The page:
Anaerobic bacteria in the clinical microbiology laboratory;
Recent advances in anaerobic microbiology require more sophisticated techniques and newer knowledge. Using these newer methods gives results that have not been available in routine clinical laboratories before. Interpreting the data is made difficult because of the lack of experience of most medical technologists. Many questions come up such as: What is the frequency of anaerobes? How often do the various species such as Eubacterium lenturn occur? What is the frequency of co-isolation with aerobes and other anaerobes? A review of the literature is of no real help because of the many different methods that have been used for isolation and identification. Another reason is that much of the published work has been done in research or reference laboratories and do not necessarily relate to the situation in a routine clinical laboratory. The most recent methods developed for anaerobic work include an anaerobic glove box and the roll tube apparatus. Both of these methods v/ere used to determine the frequency of isolation of the various anaerobes in clinical specimens submitted for anaerobic culture, to the Clinical Laboratory at the University of Utah Medical Center. Identification procedures included the use of a thermal conductivity gas chromatograph. A total of 114 specimens were processed. 75.4% contained at least one anaerobe. The most common specimens were from abdominal sources (44%). 81.6% of the specimens contained either aerobes or anaerobes or a combination. Of the culture positive specimens, 92.5% had anaerobes and 64.5% had aerobes. Racteroides fragilis was mixed most often with aerobic organisms (13%). Of those mixed cultures 10/21 (48%) were with Escherichia coli. Both are gram negative rods. The anaerobic gram positive cocci were in mixed culture most often with the aerobic gram positive cocci (42%). The most frequent anaerobic isolates were: B. fragilis 18%, Ps. Magnus 8%, Fusobacterium sp. 8%, Eubacterium sp, 7%, Bacteroides sp. 7%, Ps. intermed!us 6%, Ps. Anaerobius 6%, B. oralis 5%, P. acnes 5%, Bifidobacterium 5%, Veil lone!la sp. 5%, Pc. Assacharolyticus 5%, and Pc. Prevotii 5%. These data indicate that unless a primary plating method is used that will allow for separation of both aerobes and anaerobes there will be a tendency to overlook anaerobes because of the frequency of co-isolation with aerobic organisms that have the same general gram morphology. The same reasoning holds true for the gram stain of the original specimen. If a gram negative rod was seen on the original smear and E. coli was isolated on the aerobic plates the assumption that all organisms present in the specimen v/ere isolated does not always hold true.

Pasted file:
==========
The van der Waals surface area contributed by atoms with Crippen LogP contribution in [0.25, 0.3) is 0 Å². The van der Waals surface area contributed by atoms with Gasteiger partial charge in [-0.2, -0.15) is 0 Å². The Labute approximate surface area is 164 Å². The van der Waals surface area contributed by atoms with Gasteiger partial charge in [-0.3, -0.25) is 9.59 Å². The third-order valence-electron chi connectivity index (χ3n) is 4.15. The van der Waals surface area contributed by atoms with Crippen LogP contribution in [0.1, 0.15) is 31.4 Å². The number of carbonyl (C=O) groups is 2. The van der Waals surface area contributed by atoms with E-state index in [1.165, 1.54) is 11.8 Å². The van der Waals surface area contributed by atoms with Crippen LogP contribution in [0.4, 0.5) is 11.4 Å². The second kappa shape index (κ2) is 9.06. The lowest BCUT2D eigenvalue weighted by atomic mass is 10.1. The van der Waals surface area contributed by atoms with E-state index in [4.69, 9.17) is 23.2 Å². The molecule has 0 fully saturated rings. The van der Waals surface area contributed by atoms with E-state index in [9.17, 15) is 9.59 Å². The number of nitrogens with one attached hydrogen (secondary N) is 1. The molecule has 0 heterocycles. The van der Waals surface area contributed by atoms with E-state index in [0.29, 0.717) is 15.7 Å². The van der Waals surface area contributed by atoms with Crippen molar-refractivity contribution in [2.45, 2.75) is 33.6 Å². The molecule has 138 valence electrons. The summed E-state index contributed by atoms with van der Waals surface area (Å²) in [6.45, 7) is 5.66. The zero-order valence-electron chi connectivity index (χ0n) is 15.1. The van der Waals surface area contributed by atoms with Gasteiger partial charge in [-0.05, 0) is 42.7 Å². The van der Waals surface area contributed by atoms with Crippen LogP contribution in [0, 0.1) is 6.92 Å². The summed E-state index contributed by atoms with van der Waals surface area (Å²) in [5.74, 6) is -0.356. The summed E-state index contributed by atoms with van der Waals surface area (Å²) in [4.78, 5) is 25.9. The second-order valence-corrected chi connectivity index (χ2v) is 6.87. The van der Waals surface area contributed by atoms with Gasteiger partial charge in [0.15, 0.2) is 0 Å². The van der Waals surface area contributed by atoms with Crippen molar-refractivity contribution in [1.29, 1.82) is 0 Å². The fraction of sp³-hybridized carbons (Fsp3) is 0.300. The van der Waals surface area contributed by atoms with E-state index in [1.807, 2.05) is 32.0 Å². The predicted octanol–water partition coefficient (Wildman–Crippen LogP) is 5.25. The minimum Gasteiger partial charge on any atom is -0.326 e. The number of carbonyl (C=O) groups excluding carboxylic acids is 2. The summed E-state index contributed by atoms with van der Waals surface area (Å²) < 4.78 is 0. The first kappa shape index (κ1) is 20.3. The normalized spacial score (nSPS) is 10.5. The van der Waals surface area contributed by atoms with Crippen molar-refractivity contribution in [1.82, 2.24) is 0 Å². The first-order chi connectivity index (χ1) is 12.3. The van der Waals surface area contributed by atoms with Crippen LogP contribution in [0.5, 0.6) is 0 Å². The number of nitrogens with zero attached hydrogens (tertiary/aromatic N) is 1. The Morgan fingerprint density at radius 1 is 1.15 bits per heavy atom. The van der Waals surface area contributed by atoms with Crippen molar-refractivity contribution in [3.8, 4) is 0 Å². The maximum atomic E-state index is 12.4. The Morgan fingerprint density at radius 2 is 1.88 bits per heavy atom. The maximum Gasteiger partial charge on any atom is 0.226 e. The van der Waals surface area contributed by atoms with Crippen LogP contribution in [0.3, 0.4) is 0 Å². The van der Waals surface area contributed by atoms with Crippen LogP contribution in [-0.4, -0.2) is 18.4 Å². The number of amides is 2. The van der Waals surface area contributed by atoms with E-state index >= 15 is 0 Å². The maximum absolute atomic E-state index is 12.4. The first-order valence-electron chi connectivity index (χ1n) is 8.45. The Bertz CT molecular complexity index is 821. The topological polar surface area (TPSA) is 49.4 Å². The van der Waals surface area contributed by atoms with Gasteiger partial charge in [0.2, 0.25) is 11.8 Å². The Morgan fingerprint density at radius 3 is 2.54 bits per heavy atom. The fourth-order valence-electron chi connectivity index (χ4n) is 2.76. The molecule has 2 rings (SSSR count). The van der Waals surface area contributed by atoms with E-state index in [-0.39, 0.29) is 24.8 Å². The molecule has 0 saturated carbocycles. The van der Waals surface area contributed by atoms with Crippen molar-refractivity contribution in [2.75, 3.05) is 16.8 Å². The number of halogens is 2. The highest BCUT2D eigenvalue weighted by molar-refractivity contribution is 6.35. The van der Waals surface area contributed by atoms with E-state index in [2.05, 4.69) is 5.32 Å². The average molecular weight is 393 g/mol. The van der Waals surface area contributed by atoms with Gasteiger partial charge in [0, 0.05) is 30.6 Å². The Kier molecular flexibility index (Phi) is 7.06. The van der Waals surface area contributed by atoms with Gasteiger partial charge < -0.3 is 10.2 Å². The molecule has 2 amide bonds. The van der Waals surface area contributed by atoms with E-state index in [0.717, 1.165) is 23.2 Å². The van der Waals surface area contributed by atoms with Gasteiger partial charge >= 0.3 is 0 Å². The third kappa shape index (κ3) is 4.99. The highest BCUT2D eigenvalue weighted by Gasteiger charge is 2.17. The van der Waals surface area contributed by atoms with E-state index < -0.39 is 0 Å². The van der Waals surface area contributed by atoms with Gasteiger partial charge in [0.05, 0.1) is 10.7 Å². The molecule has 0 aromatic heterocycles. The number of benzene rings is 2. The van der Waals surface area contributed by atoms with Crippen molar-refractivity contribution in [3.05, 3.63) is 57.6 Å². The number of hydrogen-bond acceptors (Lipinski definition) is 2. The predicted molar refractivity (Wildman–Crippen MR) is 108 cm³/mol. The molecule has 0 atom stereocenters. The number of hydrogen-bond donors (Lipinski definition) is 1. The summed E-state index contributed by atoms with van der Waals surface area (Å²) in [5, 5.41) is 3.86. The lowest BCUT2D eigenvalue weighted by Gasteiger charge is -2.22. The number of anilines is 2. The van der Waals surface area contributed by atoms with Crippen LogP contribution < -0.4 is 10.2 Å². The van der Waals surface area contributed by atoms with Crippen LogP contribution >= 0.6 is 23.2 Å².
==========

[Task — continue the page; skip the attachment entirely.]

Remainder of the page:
University of Utah
Microbiology; Identification Procedures;
Bacteria, Anaerobic; Laboratory Infection;
University of Utah;
Relation-Is Version Of
Digital reproduction of “Anaerobic bacteria in the clinical microbiology laboratory”. Spencer S. Eccles Health Sciences Library. Print version of “Anaerobic bacteria in the clinical microbiology laboratory” available at J. Willard Marriott Library Special Collection. QR6.5 1974 .M5.